Fatale Attraction: Anne Archer
Actress Anne Archer has it all: elegance, sophistication, wit, a wonderful family, and a taste for fine cigars.
From the Print Edition:
Arnold Schwarzenegger, Summer 96
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"I preached that to her," Lord says. "I always felt that who you are as a human being is more important than success in the theater or whatever people see up there on the marquee. At one point I remember saying to her, 'You know, my dear, you have to learn to live a full life. Otherwise, you won't have anything to bring to the theater.'"
By the time she was a teenager, Archer had heard the message loud and clear. "All I wanted was to grow up and have a relationship and be loved by somebody. And be a big, successful actress and a great actress at the same time. I was a kid daydreaming. Creating fantasies. And it really started making me nuts at about age 12. That's puberty. Your hormones are talking, but you gotta sit it out for about eight more years. As a result, I was a very unhappy girl in high school. I was confused. I paid lots of attention to boys--and yet there were no boys in my life."
But nothing derailed her ambitions, or her dreams. After she graduated from Marlborough High School in Los Angeles, Archer remained in Southern California and went to private colleges, taking classes at Pitzer College and working in the Scripps theater department. She threw herself into her acting classes and participated in all the school plays and productions. Toward the end of her years at Scripps, she fell in love. Hard.
"He was older, handsome, mysterious, from a very, very wealthy blue-blood family in Los Angeles, and he was extremely eccentric," Archer says. "In fact, he was a bit of a lunatic. But he loved history and culture and he opened up whole new worlds for me." After graduation, they got married, and Archer had her first son, Tommy. Right away she came to understand, in a more profound way, her mother's message about the difficulties inherent in trying to balance an acting career and a family:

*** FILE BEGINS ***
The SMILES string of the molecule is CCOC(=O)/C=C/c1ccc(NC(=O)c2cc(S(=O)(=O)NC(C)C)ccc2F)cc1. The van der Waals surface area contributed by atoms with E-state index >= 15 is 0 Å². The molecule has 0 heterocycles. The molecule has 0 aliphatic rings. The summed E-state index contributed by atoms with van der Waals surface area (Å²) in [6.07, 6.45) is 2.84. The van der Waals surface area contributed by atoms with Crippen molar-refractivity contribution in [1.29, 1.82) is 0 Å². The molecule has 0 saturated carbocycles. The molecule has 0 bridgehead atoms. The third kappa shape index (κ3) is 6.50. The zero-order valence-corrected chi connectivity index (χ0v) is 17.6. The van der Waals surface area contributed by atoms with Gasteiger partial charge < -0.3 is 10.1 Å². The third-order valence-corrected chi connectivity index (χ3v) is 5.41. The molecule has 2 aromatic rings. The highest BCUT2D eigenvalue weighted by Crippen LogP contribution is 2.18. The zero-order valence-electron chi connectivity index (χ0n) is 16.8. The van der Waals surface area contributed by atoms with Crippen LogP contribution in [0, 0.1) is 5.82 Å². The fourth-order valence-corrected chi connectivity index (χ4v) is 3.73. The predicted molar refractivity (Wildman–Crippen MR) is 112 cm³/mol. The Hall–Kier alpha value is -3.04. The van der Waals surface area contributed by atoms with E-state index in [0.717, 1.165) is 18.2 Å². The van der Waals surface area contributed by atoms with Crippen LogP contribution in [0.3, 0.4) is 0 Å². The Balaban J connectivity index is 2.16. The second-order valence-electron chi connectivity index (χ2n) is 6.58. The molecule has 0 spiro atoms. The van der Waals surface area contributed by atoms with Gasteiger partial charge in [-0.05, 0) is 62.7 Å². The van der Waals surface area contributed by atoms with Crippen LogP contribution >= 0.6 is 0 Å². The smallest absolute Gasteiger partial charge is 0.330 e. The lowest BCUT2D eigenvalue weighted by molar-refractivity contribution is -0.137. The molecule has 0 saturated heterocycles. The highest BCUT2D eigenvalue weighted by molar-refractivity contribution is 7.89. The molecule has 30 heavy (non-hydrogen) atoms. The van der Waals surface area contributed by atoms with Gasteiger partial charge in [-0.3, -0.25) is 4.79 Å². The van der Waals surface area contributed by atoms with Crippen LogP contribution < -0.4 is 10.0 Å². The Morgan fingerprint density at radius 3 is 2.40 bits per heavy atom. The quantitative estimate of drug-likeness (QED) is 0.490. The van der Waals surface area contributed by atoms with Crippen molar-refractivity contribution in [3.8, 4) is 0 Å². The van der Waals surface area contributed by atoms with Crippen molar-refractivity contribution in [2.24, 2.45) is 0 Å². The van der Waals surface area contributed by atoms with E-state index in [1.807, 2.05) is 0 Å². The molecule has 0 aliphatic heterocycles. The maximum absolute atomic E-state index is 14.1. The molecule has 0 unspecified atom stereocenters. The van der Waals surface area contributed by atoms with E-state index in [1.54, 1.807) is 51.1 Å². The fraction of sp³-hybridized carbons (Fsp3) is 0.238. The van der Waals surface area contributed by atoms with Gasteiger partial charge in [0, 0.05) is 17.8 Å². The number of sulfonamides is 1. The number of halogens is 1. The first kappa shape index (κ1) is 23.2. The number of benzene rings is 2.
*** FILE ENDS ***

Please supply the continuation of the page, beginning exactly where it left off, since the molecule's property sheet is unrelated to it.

"If I hadn't been married, I'd have gone to New York and tried to work in the theater," she says. Instead, with a husband and baby, Archer chose to stay in Los Angeles. Through her mother, she found an agent who sent her scripts and sent her out on interviews. She got her first big break almost immediately. In 1972, she read for Jon Voight and director Charles Eastman and got a lead role in The All-American Boy, a major picture. The movie bombed, but Archer was on her way.
Over the next several years, Archer did theater, some smaller movies and a bit of television, and she continued to study acting. Along the way, she worked with some of the most prominent leading men in Hollywood: William Holden, James Coburn, Sylvester Stallone and Ryan O'Neal and, in later movies, Gene Hackman, Donald Sutherland, Sam Elliott and Joe Mantegna. Still, Archer was a woman divided.
"Most actresses went through a pretty wild fling of it for the first 10 years," she says. "And they were up and down with boyfriends and live-in relationships and a different kind of living. But I had this kid and from the moment he was born I just felt this huge change in me. I felt a woman of the world, I felt that I understood life and I felt permanently changed. I also felt very protective of my child. The word 'tigress' would definitely apply."
Archer ran into a problem: It was the 1970s and directors weren't looking for urbane, sophisticated women of the world. "The kind of movies I would have been ideally castable for were really made more in the 1940s--sophisticated comedies with sophisticated actresses and snappy dialogue. I had this womanly quality, but it just wasn't fashionable at that time," she says. "When I came on the scene, what was fashionable was that you had to take all your clothes off and expose your breasts, which I was extremely conservative about. In the '70s, that's what everybody did. And the kind of star, the quality that was looked for, was kookiness. You know, Goldie Hawn. Or you played a hippie and were very eccentric, like Karen Black."
There was another aspect to the problem as well: the curse of beauty in Hollywood, something Archer's mother and countless other actresses before and since have faced.
"You're pretty, and you thought it was your plus, your ace in the hole to get you in the door,'' Archer says. "But it was really the thing that kept you limited as an actress." As she explains it, the studios are always trying to wedge actresses into narrowly confined niches. "If you're pretty, you've gotta be a sexpot and take your clothes off. So they want to cast you as a hooker. Or you can play the elegant, untouchable one and still take your clothes off. By way of choices, that was about it. Or, of course, you could be like Farrah Fawcett. You know: furniture."
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